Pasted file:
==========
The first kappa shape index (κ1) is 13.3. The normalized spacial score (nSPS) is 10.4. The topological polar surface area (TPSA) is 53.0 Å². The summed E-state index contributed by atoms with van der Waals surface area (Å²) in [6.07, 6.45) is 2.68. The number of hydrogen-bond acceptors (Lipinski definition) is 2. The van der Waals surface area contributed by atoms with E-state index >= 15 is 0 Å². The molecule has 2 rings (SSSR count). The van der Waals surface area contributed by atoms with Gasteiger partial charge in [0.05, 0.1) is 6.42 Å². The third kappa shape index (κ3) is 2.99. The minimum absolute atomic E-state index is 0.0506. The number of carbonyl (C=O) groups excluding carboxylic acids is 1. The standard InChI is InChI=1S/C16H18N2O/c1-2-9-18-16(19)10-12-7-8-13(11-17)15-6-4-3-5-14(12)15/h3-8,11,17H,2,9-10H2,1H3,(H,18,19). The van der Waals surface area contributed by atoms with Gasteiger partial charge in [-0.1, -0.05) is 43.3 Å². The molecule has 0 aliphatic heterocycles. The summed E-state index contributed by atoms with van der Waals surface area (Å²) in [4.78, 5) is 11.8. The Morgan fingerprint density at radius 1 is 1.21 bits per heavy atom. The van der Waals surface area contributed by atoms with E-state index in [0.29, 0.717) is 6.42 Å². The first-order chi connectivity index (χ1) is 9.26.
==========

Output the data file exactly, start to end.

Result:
The first kappa shape index (κ1) is 13.3. The normalized spacial score (nSPS) is 10.4. The topological polar surface area (TPSA) is 53.0 Å². The summed E-state index contributed by atoms with van der Waals surface area (Å²) in [6.07, 6.45) is 2.68. The number of hydrogen-bond acceptors (Lipinski definition) is 2. The van der Waals surface area contributed by atoms with E-state index >= 15 is 0 Å². The molecule has 2 rings (SSSR count). The van der Waals surface area contributed by atoms with Gasteiger partial charge in [0.05, 0.1) is 6.42 Å². The third kappa shape index (κ3) is 2.99. The minimum absolute atomic E-state index is 0.0506. The number of carbonyl (C=O) groups excluding carboxylic acids is 1. The standard InChI is InChI=1S/C16H18N2O/c1-2-9-18-16(19)10-12-7-8-13(11-17)15-6-4-3-5-14(12)15/h3-8,11,17H,2,9-10H2,1H3,(H,18,19). The van der Waals surface area contributed by atoms with Gasteiger partial charge in [-0.1, -0.05) is 43.3 Å². The molecule has 0 aliphatic heterocycles. The summed E-state index contributed by atoms with van der Waals surface area (Å²) in [4.78, 5) is 11.8. The Morgan fingerprint density at radius 1 is 1.21 bits per heavy atom. The van der Waals surface area contributed by atoms with E-state index in [0.29, 0.717) is 6.42 Å². The first-order chi connectivity index (χ1) is 9.26.